Parties unite to combat human trafficking in Scotland

Labour and the Scottish Government have united to introduce tougher penalties for human traffickers and provide enhanced support for victims.

Justice Secretary Kenny MacAskill has adopted a member’s bill by Labour MSP Jenny Marra for a Scottish anti-human trafficking strategy, with special treatment of related crime in the criminal justice system and support for survivors.

Mr MacAskill has written to Ms Marra indicating that the Scottish Government will give full effect to a final proposal before the end of the current parliamentary session.

Ms Marra said: “I am delighted that the Scottish Government has accepted my proposals to combat human trafficking here in Scotland.

“The unique thing about these Scottish proposals is that they drill down into our public services to make our communities an unwelcome place for trafficking.

“I look forward to meeting with Kenny MacAskill to get a full understanding of the government’s intentions. These proposals must be enacted in full. They work as a package with robust law and legal rights for victims to get the care that they need.

“Scotland will be a beacon to the world with these robust anti-trafficking laws once they are passed.”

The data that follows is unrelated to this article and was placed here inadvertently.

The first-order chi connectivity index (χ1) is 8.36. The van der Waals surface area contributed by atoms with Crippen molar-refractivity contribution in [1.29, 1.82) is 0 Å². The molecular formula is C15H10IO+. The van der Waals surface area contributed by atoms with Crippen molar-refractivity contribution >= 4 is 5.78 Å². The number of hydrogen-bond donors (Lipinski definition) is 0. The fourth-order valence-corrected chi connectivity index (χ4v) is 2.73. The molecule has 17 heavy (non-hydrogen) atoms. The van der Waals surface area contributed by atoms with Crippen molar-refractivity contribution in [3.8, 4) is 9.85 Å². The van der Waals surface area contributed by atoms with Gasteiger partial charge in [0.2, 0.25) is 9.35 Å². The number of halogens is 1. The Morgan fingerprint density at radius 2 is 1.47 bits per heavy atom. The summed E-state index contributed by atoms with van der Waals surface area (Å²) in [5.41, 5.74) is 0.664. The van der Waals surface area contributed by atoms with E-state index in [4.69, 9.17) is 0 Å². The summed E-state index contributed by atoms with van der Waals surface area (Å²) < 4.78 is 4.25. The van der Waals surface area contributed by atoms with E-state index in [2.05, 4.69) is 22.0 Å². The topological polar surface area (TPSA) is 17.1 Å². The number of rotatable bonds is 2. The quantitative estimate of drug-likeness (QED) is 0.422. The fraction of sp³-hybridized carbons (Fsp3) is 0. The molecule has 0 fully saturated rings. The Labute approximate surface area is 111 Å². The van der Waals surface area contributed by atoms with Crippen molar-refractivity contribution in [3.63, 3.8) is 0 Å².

The Scottish Government intends to consolidate and strengthen existing criminal law against human trafficking, enhance the status of and support for victims and give statutory responsibility to relevant agencies to work with the Scottish Government to develop and implement a Scottish anti-trafficking strategy

Mr MacAskill said: “Human trafficking is a crime than transcends borders, and we will continue to work with the UK and Northern Irish Governments as we develop our Bill proposals.

“We are also grateful to Jenny Marra MSP for her interest in this agenda – the responses to her consultation on a possible Member’s Bill confirmed strong support for Scottish human trafficking legislation.

“The work of the cross-party group on human trafficking has also been invaluable in raising awareness of this issue. Human trafficking is a matter of criminal law as well as victim support and it is right that legislation on this issue should be led by Scottish Ministers.

“Ultimately, we are determined to develop legislation that gives our police, prosecutors and other agencies the powers to make Scotland a hostile environment for human traffickers, but also helps to identify and support the needs of victims.”

Robert McCrea, chief executive officer of Migrant Help, said: “As an organisation we have been continuously impressed by the way the Scottish Government approaches issues of human trafficking and modern day slavery. Victims support has always been caring and sophisticated.

“Therefore we understand why the Scottish Government would wish to formalise this work by compounding the best practice and experience into a bill proposal.”

SNP MSP Christina McKelvie, co-convener of the Scottish Parliament’s cross-party group on human trafficking, said: “Human trafficking, often linked to forced labour, domestic servitude and prostitution, is an absolutely appalling crime and this Bill is a welcome step in seeking to tackle this profiteering from human misery.

“The Bill’s focus on victim support as well as criminal law is also welcome. It is absolutely right that every support is offered to people who have been through such horrific experiences.”